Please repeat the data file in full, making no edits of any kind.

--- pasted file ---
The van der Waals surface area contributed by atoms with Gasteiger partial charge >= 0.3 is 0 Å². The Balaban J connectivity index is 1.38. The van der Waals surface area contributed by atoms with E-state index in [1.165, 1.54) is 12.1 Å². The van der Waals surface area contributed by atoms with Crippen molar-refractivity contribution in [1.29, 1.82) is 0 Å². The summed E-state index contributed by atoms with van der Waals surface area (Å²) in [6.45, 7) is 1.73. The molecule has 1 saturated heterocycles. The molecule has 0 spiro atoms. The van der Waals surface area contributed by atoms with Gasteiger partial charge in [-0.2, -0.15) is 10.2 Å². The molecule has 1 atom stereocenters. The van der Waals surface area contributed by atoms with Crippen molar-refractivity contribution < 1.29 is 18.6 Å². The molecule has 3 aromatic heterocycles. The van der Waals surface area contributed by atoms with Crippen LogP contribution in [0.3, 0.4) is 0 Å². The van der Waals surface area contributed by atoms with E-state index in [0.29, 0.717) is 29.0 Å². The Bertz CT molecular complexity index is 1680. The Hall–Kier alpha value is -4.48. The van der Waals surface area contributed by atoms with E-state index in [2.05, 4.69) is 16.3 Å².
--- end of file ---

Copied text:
The van der Waals surface area contributed by atoms with Gasteiger partial charge >= 0.3 is 0 Å². The Balaban J connectivity index is 1.38. The van der Waals surface area contributed by atoms with E-state index in [1.165, 1.54) is 12.1 Å². The van der Waals surface area contributed by atoms with Crippen molar-refractivity contribution in [1.29, 1.82) is 0 Å². The summed E-state index contributed by atoms with van der Waals surface area (Å²) in [6.45, 7) is 1.73. The molecule has 1 saturated heterocycles. The molecule has 0 spiro atoms. The van der Waals surface area contributed by atoms with Gasteiger partial charge in [-0.2, -0.15) is 10.2 Å². The molecule has 1 atom stereocenters. The van der Waals surface area contributed by atoms with Crippen molar-refractivity contribution < 1.29 is 18.6 Å². The molecule has 3 aromatic heterocycles. The van der Waals surface area contributed by atoms with Crippen LogP contribution in [0.3, 0.4) is 0 Å². The van der Waals surface area contributed by atoms with E-state index in [0.29, 0.717) is 29.0 Å². The Bertz CT molecular complexity index is 1680. The Hall–Kier alpha value is -4.48. The van der Waals surface area contributed by atoms with E-state index in [2.05, 4.69) is 16.3 Å².